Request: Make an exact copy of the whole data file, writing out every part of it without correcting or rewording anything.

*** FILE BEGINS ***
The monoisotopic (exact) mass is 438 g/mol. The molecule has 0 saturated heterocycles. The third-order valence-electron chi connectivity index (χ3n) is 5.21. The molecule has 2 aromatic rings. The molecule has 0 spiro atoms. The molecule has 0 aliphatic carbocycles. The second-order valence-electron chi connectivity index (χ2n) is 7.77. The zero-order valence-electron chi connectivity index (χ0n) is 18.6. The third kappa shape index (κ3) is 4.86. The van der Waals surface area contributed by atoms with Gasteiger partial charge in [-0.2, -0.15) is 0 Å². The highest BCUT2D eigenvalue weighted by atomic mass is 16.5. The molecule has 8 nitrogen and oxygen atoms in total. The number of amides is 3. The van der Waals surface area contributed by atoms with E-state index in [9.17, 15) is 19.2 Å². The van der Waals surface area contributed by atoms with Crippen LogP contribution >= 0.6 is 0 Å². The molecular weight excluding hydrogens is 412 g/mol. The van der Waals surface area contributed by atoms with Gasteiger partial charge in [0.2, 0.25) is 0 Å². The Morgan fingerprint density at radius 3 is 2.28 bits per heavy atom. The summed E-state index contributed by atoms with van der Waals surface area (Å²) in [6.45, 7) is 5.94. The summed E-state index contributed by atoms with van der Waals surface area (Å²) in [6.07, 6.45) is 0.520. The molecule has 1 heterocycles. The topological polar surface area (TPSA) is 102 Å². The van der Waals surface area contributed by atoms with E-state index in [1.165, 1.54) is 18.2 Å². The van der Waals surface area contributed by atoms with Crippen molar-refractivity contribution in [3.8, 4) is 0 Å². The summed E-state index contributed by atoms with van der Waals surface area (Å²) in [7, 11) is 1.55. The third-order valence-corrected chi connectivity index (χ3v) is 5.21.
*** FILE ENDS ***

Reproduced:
The monoisotopic (exact) mass is 438 g/mol. The molecule has 0 saturated heterocycles. The third-order valence-electron chi connectivity index (χ3n) is 5.21. The molecule has 2 aromatic rings. The molecule has 0 spiro atoms. The molecule has 0 aliphatic carbocycles. The second-order valence-electron chi connectivity index (χ2n) is 7.77. The zero-order valence-electron chi connectivity index (χ0n) is 18.6. The third kappa shape index (κ3) is 4.86. The van der Waals surface area contributed by atoms with Gasteiger partial charge in [-0.2, -0.15) is 0 Å². The highest BCUT2D eigenvalue weighted by atomic mass is 16.5. The molecule has 8 nitrogen and oxygen atoms in total. The number of amides is 3. The van der Waals surface area contributed by atoms with E-state index in [9.17, 15) is 19.2 Å². The van der Waals surface area contributed by atoms with Crippen LogP contribution >= 0.6 is 0 Å². The molecular weight excluding hydrogens is 412 g/mol. The van der Waals surface area contributed by atoms with Gasteiger partial charge in [0.2, 0.25) is 0 Å². The Morgan fingerprint density at radius 3 is 2.28 bits per heavy atom. The summed E-state index contributed by atoms with van der Waals surface area (Å²) in [6.45, 7) is 5.94. The summed E-state index contributed by atoms with van der Waals surface area (Å²) in [6.07, 6.45) is 0.520. The molecule has 1 heterocycles. The topological polar surface area (TPSA) is 102 Å². The van der Waals surface area contributed by atoms with E-state index in [1.165, 1.54) is 18.2 Å². The van der Waals surface area contributed by atoms with Crippen molar-refractivity contribution in [3.8, 4) is 0 Å². The summed E-state index contributed by atoms with van der Waals surface area (Å²) in [7, 11) is 1.55. The third-order valence-corrected chi connectivity index (χ3v) is 5.21.